How small is too small? A systematic review of center volume and outcome after cardiac transplantation

Pettit, S.J., Jhund, P.S. , Hawkins, N.M., Gardner, R.S., Haj-Yahia, S., McMurray, J.J.V. and Petrie, M.C. (2012) How small is too small? A systematic review of center volume and outcome after cardiac transplantation. Circulation: Cardiovascular Quality and Outcomes, 5(6), pp. 783-790. (doi:10.1161/CIRCOUTCOMES.112.966630)

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Abstract

Background—The aim of this study was to assess the relationship between the volume of cardiac transplantation procedures performed in a center and the outcome after cardiac transplantation. Methods and Results—PubMed, Embase, and the Cochrane library were searched for articles on the volume–outcome relationship in cardiac transplantation. Ten studies were identified, and all adopted a different approach to data analysis and varied in adjustment for baseline characteristics. The number of patients in each study ranged from 798 to 14401, and observed 1-year mortality ranged from 12.6% to 34%. There was no association between the continuous variables of center volume and observed mortality. There was a weak association between the continuous variables of center volume and adjusted mortality up to 1 year and a stronger association at 5 years. When centers were grouped in volume categories, low-volume centers had the highest adjusted mortality, intermediate-volume centers had lower adjusted mortality, and high-volume centers had the lowest adjusted mortality but were not significantly better than intermediate-volume centers. Category limits were arbitrary and varied between studies. Conclusions—There is a relationship between center volume and mortality in heart transplantation. The existence of a minimum acceptable center volume or threshold is unproven. However, a level of 10 to 12 heart transplants per year corresponds to the upper limit of low-volume categories that may have relatively higher mortality. It is not known whether outcomes for patients treated in low-volume transplant centers would be improved by reorganizing centers to ensure volumes in excess of 10 to 12 heart transplants per year.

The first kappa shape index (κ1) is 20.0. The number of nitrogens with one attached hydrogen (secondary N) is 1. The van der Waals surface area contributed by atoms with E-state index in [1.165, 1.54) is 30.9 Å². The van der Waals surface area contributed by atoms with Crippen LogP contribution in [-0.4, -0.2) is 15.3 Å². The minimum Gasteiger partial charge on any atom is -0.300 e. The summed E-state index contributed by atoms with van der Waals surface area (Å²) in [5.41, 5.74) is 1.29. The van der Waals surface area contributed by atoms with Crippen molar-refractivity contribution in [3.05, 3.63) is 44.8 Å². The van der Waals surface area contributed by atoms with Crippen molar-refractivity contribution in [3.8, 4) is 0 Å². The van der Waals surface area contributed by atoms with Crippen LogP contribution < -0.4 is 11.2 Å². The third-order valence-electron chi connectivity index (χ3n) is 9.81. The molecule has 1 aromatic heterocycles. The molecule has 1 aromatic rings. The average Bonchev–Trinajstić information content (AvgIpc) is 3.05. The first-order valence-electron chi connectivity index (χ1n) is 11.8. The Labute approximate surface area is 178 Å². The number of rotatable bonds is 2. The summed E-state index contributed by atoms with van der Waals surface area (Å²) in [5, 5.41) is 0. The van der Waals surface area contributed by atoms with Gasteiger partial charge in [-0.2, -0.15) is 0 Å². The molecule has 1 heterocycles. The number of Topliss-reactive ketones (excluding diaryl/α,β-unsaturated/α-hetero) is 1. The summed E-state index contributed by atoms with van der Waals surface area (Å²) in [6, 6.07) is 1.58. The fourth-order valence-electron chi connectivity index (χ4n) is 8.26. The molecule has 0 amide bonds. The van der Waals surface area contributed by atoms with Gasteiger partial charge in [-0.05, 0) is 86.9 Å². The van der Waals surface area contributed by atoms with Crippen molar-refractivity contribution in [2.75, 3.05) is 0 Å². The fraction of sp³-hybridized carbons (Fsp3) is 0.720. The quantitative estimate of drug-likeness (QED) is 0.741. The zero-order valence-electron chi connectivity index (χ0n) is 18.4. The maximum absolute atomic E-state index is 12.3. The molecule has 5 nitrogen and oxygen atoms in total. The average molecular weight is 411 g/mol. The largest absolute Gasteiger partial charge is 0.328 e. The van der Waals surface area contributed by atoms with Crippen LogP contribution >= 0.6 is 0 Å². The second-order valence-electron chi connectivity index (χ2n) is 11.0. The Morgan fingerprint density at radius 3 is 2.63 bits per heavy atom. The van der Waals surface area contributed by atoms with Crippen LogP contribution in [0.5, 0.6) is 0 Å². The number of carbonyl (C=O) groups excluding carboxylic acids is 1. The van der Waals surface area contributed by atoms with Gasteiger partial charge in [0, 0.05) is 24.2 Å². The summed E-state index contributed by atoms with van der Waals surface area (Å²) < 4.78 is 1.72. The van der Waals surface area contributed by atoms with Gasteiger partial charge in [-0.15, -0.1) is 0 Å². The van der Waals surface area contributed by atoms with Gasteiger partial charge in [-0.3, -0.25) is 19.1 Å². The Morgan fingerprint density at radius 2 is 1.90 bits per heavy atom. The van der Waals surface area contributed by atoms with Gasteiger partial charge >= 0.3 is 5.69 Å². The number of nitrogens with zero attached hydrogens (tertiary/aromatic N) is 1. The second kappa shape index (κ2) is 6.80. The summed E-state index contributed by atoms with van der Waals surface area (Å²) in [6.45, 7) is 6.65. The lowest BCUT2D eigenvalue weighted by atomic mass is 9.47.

Item Type:Articles
Status:Published
Refereed:Yes
Glasgow Author(s) Enlighten ID:Jhund, Dr Pardeep and Petrie, Professor Mark and Gardner, Professor Roy and McMurray, Professor John
Authors: Pettit, S.J., Jhund, P.S., Hawkins, N.M., Gardner, R.S., Haj-Yahia, S., McMurray, J.J.V., and Petrie, M.C.
College/School:College of Medical Veterinary and Life Sciences > Institute of Cardiovascular and Medical Sciences
College of Medical Veterinary and Life Sciences > Institute of Health and Wellbeing > Health Economics and Health Technology Assessment
College of Medical Veterinary and Life Sciences > School of Medicine, Dentistry & Nursing
Journal Name:Circulation: Cardiovascular Quality and Outcomes
Publisher:American Heart Association
ISSN:1941-7713
Published Online:06 November 2012
Copyright Holders:Copyright © 2012 American Heart Association
First Published:First published in Circulation: Cardiovascular Quality and Outcomes 5(6):783-790
Publisher Policy:Reproduced in accordance with the copyright policy of the publisher

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